There most probably is a lot of golfing potential in the source code.

• Great use of the preprocessor! – LeFauve Jan 5 '15 at 13:08

## Batch - 48 * 0.9 = 43.2

for /l %%a in (1,1,%1)do md %%a&cd %%a&move..\%0


This script simply creates a new directory, and moves the source file to it - n times.

H:\MyDocuments\uprof\top>embed.bat 5

...

H:\MyDocuments\uprof\top>tree /f
Folder PATH listing for volume DATA009_HOMES
Volume serial number is B88B-384C
H:.
└───1
└───2
└───3
└───4
└───5
embed.bat


# Zsh, 636058 52 * 0.9 = 56.75452.2 46.8

s=$(<$0);for i in {1..$1};{mkdir$i;cd $i};echo$s>f


Example:

llama@llama:...Code/misc/foo$zsh f 5 llama@llama:...Code/misc/foo$ ls -R
.:
d1  f

./d1:
d2

./d1/d2:
d3

./d1/d2/d3:
d4

./d1/d2/d3/d4:
d5

./d1/d2/d3/d4/d5:
f
llama@llama:...Code/misc/foo$cat d1/d2/d3/d4/d5/f s=$(cat $0);for i in {1..$1};do;mkdir d$i;cd d$i;done;echo $s>f llama@llama:...Code/misc/foo$ cat f
s=$(cat$0);for i in {1..$1};do;mkdir d$i;cd d$i;done;echo$s>f
llama@llama:...Code/misc/foo$diff f d1/d2/d3/d4/d5/f llama@llama:...Code/misc/foo$

• UUOC s=$(<$0) (Just for the record, it fails for me with bash 4.3.11: “syntax error near unexpected token ;'”. But works fine with zsh 5.0.2) – manatwork Jan 5 '15 at 10:16
• Could you save a character by removing the d before $i? – Canadian Luke Jan 5 '15 at 19:37 • @CanadianLuke Huh, I never knew you could have a directory named 1. Thanks – Doorknob Jan 5 '15 at 22:00 • I think you should be able to use curly brackets: for i in {1..$1};{mkdir $i;cd$i};echo $s>f. – Ry- Jan 6 '15 at 10:18 • @U2744SNOWFLAKE Thanks, that saved a few bytes. Edited. – Doorknob Jan 6 '15 at 21:49 # Rebol - 114 * 0.9 * 0.5 = 51.3 do b:[d: copy %./ repeat n do input[mkdir repend d[n"/"]]write join d s: system/options/script join"do b: "mold b]  Ungolfed: do b: [ d: copy %./ repeat n do input [ mkdir repend d [n "/"] ] write join d s: system/options/script join "do b: " mold b ]  ### Original non-quine version - 90 * 0.9 = 81 d: %./ repeat n do input[mkdir repend d[n"/"]write join d s: system/options/script read s]  Ungolfed: d: %./ repeat n do input [ mkdir repend d [n "/"] ] write join d s: system/options/script read s  # Bash 167*0.5*0.9 = 75.15 Borrowing heavily from @es1024's great answer, but this one is a true quine, so it qualifies for both bonuses. b=\' c=\\ a='d=seq -s/$1;mkdir -p $d;echo b=$c$b c=$c$c a=$b$a$b>>$d/$0;echo $a>>$d/$0' d=seq -s/$1;mkdir -p $d;echo b=$c$b c=$c$c a=$b$a$b>>$d/$0;echo $a>>$d/$0  Also, shell quine techniques from here. # AutoIt3, 106 * 0,9 = 95,4 bytes A bit long but I can't help with those long function/variable names: $f = @WorkingDir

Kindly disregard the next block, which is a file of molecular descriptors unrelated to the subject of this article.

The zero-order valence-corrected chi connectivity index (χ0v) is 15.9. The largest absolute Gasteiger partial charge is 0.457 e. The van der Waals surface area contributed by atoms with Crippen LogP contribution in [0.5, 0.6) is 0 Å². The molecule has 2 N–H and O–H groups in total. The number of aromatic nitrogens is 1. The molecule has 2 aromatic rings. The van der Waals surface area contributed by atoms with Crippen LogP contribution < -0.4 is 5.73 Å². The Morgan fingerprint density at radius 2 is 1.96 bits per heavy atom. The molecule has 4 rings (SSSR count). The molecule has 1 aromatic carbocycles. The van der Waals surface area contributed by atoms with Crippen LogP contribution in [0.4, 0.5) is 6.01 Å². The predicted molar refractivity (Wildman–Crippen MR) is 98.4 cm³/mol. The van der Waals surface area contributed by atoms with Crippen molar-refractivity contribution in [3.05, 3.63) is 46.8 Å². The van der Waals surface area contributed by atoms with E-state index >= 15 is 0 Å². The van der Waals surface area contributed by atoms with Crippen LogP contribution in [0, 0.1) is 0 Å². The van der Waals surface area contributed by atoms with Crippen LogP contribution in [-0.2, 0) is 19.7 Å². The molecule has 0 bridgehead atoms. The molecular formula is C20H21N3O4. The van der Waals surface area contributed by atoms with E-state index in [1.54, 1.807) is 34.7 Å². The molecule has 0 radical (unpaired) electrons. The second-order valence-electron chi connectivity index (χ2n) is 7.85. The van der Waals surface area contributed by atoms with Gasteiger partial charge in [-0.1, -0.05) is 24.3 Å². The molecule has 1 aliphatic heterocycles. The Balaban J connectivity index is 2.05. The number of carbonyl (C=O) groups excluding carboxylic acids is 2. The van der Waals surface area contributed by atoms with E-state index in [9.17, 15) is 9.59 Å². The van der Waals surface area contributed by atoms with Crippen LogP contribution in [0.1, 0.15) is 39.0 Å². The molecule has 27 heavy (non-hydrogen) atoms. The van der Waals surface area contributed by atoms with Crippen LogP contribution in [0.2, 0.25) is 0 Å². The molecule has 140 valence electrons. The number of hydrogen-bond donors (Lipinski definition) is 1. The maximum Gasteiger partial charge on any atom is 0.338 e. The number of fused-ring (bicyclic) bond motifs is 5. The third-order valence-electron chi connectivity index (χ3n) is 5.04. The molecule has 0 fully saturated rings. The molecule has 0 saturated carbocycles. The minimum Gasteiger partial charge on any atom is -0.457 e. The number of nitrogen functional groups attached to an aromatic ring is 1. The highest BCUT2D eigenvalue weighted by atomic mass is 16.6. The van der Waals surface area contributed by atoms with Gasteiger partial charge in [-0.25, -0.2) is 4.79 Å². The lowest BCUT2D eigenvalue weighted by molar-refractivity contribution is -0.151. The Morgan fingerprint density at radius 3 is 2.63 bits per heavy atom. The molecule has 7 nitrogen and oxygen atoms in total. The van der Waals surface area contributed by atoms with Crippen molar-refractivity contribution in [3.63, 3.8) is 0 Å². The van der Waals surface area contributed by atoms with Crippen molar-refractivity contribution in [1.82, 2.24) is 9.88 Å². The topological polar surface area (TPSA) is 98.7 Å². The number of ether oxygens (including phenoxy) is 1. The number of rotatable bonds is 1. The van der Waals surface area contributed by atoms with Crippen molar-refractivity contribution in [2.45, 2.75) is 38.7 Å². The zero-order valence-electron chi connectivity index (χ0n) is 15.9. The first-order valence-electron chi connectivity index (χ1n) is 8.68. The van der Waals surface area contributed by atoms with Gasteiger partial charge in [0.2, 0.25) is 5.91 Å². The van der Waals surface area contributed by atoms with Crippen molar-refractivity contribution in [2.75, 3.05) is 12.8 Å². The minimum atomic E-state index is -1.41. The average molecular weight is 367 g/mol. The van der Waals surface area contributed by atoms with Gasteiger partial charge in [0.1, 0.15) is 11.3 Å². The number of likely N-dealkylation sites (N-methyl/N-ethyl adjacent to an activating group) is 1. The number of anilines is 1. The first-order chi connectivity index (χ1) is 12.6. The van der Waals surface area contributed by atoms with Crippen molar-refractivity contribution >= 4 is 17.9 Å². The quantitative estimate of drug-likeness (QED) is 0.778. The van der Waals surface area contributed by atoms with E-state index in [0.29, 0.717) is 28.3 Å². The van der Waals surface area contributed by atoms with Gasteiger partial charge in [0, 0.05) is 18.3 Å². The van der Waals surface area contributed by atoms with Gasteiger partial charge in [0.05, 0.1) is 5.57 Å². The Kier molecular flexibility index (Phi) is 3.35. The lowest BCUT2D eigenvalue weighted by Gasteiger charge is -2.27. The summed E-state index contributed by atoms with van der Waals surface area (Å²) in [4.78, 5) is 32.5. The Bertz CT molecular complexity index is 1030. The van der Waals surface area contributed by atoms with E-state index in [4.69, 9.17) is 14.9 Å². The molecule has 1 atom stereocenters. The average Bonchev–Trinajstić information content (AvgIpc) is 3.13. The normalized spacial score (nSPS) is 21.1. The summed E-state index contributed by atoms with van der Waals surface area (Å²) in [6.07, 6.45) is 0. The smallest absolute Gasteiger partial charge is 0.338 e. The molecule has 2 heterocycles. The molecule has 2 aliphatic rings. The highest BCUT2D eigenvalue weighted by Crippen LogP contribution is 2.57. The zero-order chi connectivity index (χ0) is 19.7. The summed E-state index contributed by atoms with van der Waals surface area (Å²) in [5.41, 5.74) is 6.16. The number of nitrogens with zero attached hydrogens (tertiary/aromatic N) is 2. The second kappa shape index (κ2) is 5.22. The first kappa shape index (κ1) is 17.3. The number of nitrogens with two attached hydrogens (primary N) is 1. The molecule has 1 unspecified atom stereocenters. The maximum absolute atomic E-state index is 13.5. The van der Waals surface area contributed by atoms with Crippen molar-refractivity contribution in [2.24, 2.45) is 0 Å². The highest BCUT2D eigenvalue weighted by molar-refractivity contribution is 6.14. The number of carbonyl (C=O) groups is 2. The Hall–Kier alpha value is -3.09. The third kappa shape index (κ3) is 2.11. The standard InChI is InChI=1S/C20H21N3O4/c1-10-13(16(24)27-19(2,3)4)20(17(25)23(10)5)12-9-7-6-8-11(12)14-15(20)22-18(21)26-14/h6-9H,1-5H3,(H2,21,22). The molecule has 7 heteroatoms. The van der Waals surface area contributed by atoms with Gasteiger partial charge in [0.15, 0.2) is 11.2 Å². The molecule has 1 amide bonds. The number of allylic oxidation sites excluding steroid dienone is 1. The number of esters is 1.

For $i = 1 To$CmdLine[1]
$f &= "\" &$i
Next
DirCreate($f) FileCopy(@ScriptFullPath,$f)


Simply call it with <script/.exe name> <depth> eg. script.exe 5.
It will work for any amount of directories; maybe even more than your file system can handle. :D

## How it works:

It's just a simple loop that adds the index to a string. Then the directory (and all parent directories, too) get created and the file copies itself to that directory.

# Node.js, 136 133 * 0.9 * 0.5 = 61.2 59.85

r=require,f=r('fs'),p=__dirname;while(i=process.argv[2]--)f.mkdirSync(p+='/'+i);f.linkSync(a=__filename,p+'/'+r('path').basename(a))


fs.linkSync maps to the POSIX call link, which creates a hard link. An invalid argument will cause the program to crash.

# J, 82 * 0.9 = 73.8

This is mostly a port of the top-voted answer.

exit (1!:1[1{A) 1!:2 <] (s,'/',>1{A)[fpathcreate s=:' /'charsub":1+i.".>{:A=:ARGV


Save as skittish.ijs or whatever you want, and call it from the command line using your version of jconsole. Mine is symlinked to jc:

$jc skittish.ijs 20$ ls 1/2/3/4/5/6/7/8/9/10/11/12/13/14/15/16/17/18/19/20/skittish.ijs
1/2/3/4/5/6/7/8/9/10/11/12/13/14/15/16/17/18/19/20/skittish.ijs


# Zsh, 55 * 0.9 * 0.5 = 24.75 bytes

I had my eyes on this challenge for a long time, but I wanted to complete it in Zsh without calling any external programs like mkdir and ln (otherwise, it would be identical to the bash solution). Turns out, Zsh can provide its own versions of those programs!

zmodload zsh/files
mkdir -p ${(j:/:):-{1..$1}}
ln $0$_
`

Try it online!